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Article Publish Status: FREE
Abstract Title:

Vegan-vegetarian low-protein supplemented diets in pregnant CKD patients: fifteen years of experience.

Abstract Source:

BMC Nephrol. 2016 Sep 20 ;17(1):132. Epub 2016 Sep 20. PMID: 27649693

Abstract Author(s):

Rossella Attini, Filomena Leone, Silvia Parisi, Federica Fassio, Irene Capizzi, Valentina Loi, Loredana Colla, Maura Rossetti, Martina Gerbino, Stefania Maxia, Maria Grazia Alemanno, Fosca Minelli, Ettore Piccoli, Elisabetta Versino, Marilisa Biolcati, Paolo Avagnina, Antonello Pani, Gianfranca Cabiddu, Tullia Todros, Giorgina B Piccoli

Article Affiliation:

Rossella Attini

Abstract:

BACKGROUND: Pregnancy in women with advanced CKD becoming increasingly common. However, experience with low-protein diets in CKD patients in pregnancy is still limited. Aim of this study is to review the results obtained over the last 15 years with moderately restricted low-protein diets in pregnant CKD women (combining: CKD stages 3-5, proteinuria: nephrotic at any time, or > =1 g/24 at start or referral; nephrotic in previous pregnancy). CKD patients on unrestricted diets were employed for comparison.

METHODS:

STUDY PERIOD: January, 2000 to September, 2015: 36 on-diet pregnancies (31 singleton deliveries, 3 twin deliveries, 1 pregnancy termination, 1 miscarriage); 47 controls (42 singleton deliveries, 5 miscarriages). The diet is basically vegan; since occasional milk and yoghurt are allowed, we defined it vegan-vegetarian; protein intake (0.6-0.8 g/Kg/day), keto-acid supplementation, protein-unrestricted meals (1-3/week) are prescribed according to CKD stage and nutritional status. Statistical analysis was performed as implemented on SPSS.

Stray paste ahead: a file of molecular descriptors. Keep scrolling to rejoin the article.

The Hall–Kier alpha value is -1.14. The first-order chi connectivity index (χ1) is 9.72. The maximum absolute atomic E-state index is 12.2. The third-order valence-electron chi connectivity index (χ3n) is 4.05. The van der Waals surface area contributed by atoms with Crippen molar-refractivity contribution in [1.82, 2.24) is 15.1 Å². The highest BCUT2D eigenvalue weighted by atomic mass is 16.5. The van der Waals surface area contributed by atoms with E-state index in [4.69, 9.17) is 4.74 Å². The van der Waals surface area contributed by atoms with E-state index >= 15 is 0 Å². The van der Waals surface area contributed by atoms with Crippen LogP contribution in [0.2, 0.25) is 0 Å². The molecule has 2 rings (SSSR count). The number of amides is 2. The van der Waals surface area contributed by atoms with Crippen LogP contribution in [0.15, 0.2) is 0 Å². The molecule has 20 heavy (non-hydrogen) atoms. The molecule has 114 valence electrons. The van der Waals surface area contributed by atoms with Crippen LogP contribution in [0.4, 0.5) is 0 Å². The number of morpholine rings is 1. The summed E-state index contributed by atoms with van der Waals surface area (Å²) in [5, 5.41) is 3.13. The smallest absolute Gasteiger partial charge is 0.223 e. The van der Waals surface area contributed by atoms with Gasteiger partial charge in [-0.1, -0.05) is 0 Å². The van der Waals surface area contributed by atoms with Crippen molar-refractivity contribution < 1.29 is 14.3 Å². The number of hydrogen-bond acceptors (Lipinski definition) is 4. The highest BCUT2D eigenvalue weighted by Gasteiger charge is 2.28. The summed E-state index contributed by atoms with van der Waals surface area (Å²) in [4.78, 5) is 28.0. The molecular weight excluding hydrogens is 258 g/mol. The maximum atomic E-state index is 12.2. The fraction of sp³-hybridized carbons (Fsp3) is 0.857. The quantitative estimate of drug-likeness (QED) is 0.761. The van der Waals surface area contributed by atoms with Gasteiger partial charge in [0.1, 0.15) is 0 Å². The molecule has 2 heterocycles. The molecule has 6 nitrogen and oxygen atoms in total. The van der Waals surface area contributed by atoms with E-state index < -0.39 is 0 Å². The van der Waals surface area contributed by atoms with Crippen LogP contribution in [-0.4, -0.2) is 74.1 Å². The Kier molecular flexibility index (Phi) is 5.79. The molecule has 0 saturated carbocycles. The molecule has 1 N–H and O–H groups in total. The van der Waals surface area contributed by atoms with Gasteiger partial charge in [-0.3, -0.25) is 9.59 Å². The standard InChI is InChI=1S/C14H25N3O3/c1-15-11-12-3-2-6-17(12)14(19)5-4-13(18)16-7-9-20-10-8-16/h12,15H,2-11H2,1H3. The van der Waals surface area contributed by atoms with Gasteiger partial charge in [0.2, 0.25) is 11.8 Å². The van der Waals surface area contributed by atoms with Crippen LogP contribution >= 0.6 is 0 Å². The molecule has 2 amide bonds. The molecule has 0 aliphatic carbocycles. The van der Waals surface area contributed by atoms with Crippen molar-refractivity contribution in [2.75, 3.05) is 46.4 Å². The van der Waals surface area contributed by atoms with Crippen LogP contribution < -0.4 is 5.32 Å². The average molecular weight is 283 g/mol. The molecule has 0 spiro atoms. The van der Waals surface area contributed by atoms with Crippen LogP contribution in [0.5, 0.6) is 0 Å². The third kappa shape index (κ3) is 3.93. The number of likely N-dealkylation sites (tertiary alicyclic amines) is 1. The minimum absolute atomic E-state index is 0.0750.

RESULTS: Patients and controls were similar (p: ns) at baseline with regard to age (33 vs 33.5), referral week (7 vs 9), kidney function (CKD 3-5: 48.4 % vs 64.3 %); prevalence of hypertension (51.6 % vs 40.5 %) and proteinuria>3 g/24 h (16.1 % vs 12.2 %). There were more diabetic nephropathies in on-diet patients (on diet: 31.0 % vs controls 5.3 %; p 0.007 (Fisher)) while lupus nephropathies were non-significantly higher in controls (on diet: 10.3 % vs controls 23.7 %; p 0.28 (Fisher)). The incidence of preterm delivery was similar (<37 weeks: on-diet singletons 77.4 %; controls: 71.4 %). The incidence of other adverse pregnancy related outcomes was non-significantly lower in on-diet patients (early preterm delivery: on diet: 32.3 % vs controls 35.7 %; birth-weight = <1.500 g: on diet: 9.7 % vs controls 23.8 %). None of the singletons in the on-diet series died, while two perinatal deaths occurred among the controls (p = 0.505). The incidence of small for gestational age (SGA<10th centile) and/or extremely preterm babies (<28th week) was significantly lower in singletons from on-diet mothers than in controls (on diet: 12.9 % vs controls: 33.3 %; p: 0.04 (Fisher)).

CONCLUSION: Moderate protein restriction in the context of a vegan-vegetarian supplemented diet is confirmed as a safe option in the management of pregnant CKD patients.

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Sayer Ji
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